Tears freely flow,

Lives endure,

As memories glow.

Porcupine Miners Memorial

Porcupine Miners Memorial

The ten-foot bronze statue was erected in 2008 in remembrance of miners who lost their lives over the past 100 years.

The inscription reads:

A…memorial to those who died

A…monument to the families who survived

A…tribute to those who continue.

Before typing this post, I read the following verse in my trusty guidebook—a reminder for me to thank God for each new day.

“So here’s what I want you to do, God helping you: Take your everyday, ordinary life—your sleeping, eating, going-to-work, and walking-around life—and place it before God as an offering. Embracing what God does for you is the best thing you can do for him.” Romans 12:1, MSG

Do you embrace each day like there’s no tomorrow?

Blessings,

 

Tracy

P.S. Send a card or give a gift to those you love. Visit My Whimsical Shop for ideas.

DO YOU TAKE YOUR LIFE FOR GRANTED? first appeared on Tracy Campbell’s blog.

24 Responses

    • It sure is a sad story, Catherine. My Nana, my mother and her brothers had an extremely difficult life. Even I can’t imagine how horrible this was. Working in a mine is no life. My paternal grandfather got silicious from gold mining and he died when I was three. Thank you for the blessings for your previous neighbor. 🙂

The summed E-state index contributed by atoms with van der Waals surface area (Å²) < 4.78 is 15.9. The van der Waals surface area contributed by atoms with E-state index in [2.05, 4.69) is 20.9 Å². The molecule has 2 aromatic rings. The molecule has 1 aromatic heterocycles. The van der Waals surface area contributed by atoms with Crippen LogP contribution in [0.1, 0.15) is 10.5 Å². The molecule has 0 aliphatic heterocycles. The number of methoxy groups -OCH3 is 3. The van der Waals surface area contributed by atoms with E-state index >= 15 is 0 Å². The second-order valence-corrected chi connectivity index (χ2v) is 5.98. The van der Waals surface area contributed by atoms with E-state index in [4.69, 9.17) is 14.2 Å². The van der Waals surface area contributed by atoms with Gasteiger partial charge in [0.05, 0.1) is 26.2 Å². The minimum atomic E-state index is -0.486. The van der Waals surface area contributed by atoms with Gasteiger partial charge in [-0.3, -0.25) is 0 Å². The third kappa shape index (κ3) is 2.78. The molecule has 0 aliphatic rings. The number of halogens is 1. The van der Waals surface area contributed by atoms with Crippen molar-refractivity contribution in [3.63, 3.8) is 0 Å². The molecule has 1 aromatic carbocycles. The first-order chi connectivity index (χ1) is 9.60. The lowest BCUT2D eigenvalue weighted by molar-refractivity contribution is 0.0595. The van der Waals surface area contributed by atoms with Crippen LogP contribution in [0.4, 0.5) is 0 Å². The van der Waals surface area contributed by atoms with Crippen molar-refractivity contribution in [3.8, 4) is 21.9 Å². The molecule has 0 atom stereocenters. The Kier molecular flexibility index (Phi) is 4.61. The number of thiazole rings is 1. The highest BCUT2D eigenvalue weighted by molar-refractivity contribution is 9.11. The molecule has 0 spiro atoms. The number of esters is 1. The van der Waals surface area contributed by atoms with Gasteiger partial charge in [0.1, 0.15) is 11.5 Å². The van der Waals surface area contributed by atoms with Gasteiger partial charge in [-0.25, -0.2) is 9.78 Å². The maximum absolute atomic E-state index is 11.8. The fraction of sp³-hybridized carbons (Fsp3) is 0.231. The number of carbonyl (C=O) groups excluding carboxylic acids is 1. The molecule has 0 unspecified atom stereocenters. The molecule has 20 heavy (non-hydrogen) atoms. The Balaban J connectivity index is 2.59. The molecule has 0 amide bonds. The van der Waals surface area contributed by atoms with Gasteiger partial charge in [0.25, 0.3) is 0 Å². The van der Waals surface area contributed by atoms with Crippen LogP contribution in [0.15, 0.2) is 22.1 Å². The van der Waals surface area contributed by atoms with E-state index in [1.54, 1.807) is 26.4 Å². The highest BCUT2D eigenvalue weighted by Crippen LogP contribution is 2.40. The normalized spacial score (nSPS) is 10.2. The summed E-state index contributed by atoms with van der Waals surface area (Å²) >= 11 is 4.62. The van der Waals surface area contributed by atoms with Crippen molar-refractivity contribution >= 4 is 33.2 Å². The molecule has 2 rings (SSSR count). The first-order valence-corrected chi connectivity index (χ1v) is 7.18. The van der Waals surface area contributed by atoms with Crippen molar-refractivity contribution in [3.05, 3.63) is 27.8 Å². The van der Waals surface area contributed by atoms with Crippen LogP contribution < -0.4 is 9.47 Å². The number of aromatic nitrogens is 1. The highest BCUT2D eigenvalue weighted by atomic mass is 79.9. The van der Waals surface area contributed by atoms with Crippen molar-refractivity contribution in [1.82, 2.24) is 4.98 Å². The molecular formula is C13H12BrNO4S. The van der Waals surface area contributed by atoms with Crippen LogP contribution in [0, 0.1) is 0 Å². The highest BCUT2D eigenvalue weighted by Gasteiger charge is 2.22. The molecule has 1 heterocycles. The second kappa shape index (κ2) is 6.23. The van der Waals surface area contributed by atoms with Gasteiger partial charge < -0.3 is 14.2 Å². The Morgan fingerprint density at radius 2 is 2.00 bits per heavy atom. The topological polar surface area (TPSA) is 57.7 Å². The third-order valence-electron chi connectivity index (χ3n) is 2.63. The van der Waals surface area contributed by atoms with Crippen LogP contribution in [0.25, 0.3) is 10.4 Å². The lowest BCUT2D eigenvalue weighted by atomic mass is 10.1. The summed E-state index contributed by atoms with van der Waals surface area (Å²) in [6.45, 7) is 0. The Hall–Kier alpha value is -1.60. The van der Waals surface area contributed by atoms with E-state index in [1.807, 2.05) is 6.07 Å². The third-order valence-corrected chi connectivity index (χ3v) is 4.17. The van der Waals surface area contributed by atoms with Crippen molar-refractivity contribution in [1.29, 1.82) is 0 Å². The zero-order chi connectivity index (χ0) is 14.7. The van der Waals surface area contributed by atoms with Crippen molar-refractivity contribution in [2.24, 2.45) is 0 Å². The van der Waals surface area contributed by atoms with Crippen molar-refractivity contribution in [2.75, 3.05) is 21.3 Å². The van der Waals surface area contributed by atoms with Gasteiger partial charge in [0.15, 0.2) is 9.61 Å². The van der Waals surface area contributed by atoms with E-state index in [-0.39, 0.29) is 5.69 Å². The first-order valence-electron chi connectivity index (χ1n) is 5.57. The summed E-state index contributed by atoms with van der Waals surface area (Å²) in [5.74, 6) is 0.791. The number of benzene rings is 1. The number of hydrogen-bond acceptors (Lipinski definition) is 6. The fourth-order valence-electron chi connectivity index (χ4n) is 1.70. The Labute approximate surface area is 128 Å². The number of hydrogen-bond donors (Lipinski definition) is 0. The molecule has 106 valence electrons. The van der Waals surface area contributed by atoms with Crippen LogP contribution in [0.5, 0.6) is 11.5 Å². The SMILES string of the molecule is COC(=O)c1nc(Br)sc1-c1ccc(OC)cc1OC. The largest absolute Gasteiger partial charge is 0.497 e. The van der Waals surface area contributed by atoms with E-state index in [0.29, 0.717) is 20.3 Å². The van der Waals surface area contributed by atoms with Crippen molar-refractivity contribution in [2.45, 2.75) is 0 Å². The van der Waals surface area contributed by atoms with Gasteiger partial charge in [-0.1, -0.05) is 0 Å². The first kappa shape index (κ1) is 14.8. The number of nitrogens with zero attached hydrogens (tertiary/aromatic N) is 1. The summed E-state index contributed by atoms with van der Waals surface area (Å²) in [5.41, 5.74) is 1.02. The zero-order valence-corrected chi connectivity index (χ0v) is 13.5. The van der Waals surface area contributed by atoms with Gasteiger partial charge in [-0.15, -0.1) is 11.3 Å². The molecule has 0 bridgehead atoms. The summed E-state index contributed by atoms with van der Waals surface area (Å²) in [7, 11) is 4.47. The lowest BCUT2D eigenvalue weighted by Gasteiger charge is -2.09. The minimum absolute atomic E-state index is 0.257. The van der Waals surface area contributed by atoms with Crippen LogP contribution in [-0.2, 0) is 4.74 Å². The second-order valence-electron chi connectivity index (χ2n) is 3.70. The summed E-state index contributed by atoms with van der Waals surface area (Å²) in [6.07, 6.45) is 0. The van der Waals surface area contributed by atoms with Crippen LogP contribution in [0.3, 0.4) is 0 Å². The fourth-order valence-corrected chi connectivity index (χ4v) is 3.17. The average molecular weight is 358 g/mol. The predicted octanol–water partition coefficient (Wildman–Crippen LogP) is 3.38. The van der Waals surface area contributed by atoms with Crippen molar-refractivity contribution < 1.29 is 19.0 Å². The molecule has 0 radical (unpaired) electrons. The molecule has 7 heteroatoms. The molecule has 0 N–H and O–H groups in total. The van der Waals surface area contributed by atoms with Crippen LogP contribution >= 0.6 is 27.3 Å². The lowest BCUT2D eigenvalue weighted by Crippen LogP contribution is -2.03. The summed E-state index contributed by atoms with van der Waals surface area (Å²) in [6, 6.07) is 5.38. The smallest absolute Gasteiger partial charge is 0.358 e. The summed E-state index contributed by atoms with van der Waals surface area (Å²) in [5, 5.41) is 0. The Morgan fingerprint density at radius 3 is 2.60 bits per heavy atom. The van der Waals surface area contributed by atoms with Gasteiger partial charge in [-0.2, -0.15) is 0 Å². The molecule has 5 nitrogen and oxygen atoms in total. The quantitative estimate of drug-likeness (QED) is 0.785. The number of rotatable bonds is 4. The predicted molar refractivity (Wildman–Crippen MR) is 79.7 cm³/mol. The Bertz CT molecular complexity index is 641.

1. Wow. Thanks for sharing, Tracy. What a meaningful poem for your family! I’m sorry for your family’s loss and the others as well. Those tragedies do remind us that our breath here on earth is so temporal and each day a gift. It gets us out of the narrow focus of our circumstances and help us remember a bigger picture – and eternal, God is more than us perspective. Thank you. Blessings to you, my friend.

    • My mother really appreciated the poem. I went to visit her today and my dad, and she’s not online so my dad printed out my blog post and it touched her. That made my day. Thanks for the visit, Laura. 🙂

  2. You really don’t know how long you have. Each day is a gift, so you have to make the most of it.

    I really like your poem! It’s creative that you made it look like a long hole going down.
    Sherry Ellis recently posted..Wake Up CallMy Profile

    • You’re so right, Sherry. Each day is a gift. Glad you liked the poem and the “long hole going down”. That wasn’t intentional, but now that you mention it, I’ll go with that. 🙂

  3. Oh, Tracy, what a poignant tribute. I am so sorry you lost your grandfather, and your mother lost her father. Such a lost, but your heartfelt personal comments and wonderful poem are touching reminders to us all that life is fragile and precious. Bless you and your family.
    Marylin Warner recently posted..BEST INTENTIONSMy Profile

    • It’s always so nice when you pop in for a visit. Oh yes, life is so very fragile. I read a blog post last night about an author whose husband passed away as he sat sipping coffee. So very sad.

  4. Tracy, how sad about your grandfather and your mother’s loss at such a young age. What a story too! your poem, written in short sentences stacked like that is a clever way to indicate the mining shafts down down down. Well done!